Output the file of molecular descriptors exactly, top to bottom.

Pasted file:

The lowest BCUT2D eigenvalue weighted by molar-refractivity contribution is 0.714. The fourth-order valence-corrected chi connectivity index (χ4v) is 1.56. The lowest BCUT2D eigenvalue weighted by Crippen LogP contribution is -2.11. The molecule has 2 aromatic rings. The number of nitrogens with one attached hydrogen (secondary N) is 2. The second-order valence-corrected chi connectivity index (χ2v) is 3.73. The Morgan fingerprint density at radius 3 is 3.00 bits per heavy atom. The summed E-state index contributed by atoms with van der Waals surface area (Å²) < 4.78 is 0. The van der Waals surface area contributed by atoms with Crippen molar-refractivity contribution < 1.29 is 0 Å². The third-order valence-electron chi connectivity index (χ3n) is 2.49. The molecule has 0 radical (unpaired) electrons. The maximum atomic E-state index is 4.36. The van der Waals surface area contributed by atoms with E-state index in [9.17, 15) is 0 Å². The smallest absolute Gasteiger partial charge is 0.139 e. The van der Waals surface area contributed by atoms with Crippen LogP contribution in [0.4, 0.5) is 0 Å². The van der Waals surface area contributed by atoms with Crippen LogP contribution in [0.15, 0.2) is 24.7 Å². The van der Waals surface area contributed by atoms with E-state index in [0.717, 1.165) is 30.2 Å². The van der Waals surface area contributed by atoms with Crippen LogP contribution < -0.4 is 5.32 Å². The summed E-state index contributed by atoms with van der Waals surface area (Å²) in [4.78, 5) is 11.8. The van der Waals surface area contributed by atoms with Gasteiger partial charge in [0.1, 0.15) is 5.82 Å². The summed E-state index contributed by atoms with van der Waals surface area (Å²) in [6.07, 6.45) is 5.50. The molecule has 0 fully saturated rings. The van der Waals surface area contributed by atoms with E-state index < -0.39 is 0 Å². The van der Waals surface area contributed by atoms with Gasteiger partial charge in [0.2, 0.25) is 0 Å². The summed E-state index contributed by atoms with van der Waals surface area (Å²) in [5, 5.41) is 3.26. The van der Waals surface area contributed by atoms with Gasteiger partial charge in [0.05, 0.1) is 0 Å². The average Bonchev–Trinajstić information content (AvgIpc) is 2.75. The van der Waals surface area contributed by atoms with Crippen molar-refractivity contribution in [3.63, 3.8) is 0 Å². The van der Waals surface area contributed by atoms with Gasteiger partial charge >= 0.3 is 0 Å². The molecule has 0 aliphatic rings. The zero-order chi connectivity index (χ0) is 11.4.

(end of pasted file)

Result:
The lowest BCUT2D eigenvalue weighted by molar-refractivity contribution is 0.714. The fourth-order valence-corrected chi connectivity index (χ4v) is 1.56. The lowest BCUT2D eigenvalue weighted by Crippen LogP contribution is -2.11. The molecule has 2 aromatic rings. The number of nitrogens with one attached hydrogen (secondary N) is 2. The second-order valence-corrected chi connectivity index (χ2v) is 3.73. The Morgan fingerprint density at radius 3 is 3.00 bits per heavy atom. The summed E-state index contributed by atoms with van der Waals surface area (Å²) < 4.78 is 0. The van der Waals surface area contributed by atoms with Crippen molar-refractivity contribution < 1.29 is 0 Å². The third-order valence-electron chi connectivity index (χ3n) is 2.49. The molecule has 0 radical (unpaired) electrons. The maximum atomic E-state index is 4.36. The van der Waals surface area contributed by atoms with E-state index in [9.17, 15) is 0 Å². The smallest absolute Gasteiger partial charge is 0.139 e. The van der Waals surface area contributed by atoms with Crippen LogP contribution in [0.4, 0.5) is 0 Å². The van der Waals surface area contributed by atoms with Crippen LogP contribution in [0.15, 0.2) is 24.7 Å². The van der Waals surface area contributed by atoms with E-state index in [0.717, 1.165) is 30.2 Å². The van der Waals surface area contributed by atoms with Crippen LogP contribution < -0.4 is 5.32 Å². The summed E-state index contributed by atoms with van der Waals surface area (Å²) in [4.78, 5) is 11.8. The van der Waals surface area contributed by atoms with Gasteiger partial charge in [0.1, 0.15) is 5.82 Å². The summed E-state index contributed by atoms with van der Waals surface area (Å²) in [6.07, 6.45) is 5.50. The molecule has 0 fully saturated rings. The van der Waals surface area contributed by atoms with E-state index < -0.39 is 0 Å². The van der Waals surface area contributed by atoms with Gasteiger partial charge in [0.2, 0.25) is 0 Å². The summed E-state index contributed by atoms with van der Waals surface area (Å²) in [5, 5.41) is 3.26. The van der Waals surface area contributed by atoms with Gasteiger partial charge in [0.05, 0.1) is 0 Å². The average Bonchev–Trinajstić information content (AvgIpc) is 2.75. The van der Waals surface area contributed by atoms with Crippen molar-refractivity contribution in [3.63, 3.8) is 0 Å². The van der Waals surface area contributed by atoms with Gasteiger partial charge >= 0.3 is 0 Å². The molecule has 0 aliphatic rings. The zero-order chi connectivity index (χ0) is 11.4.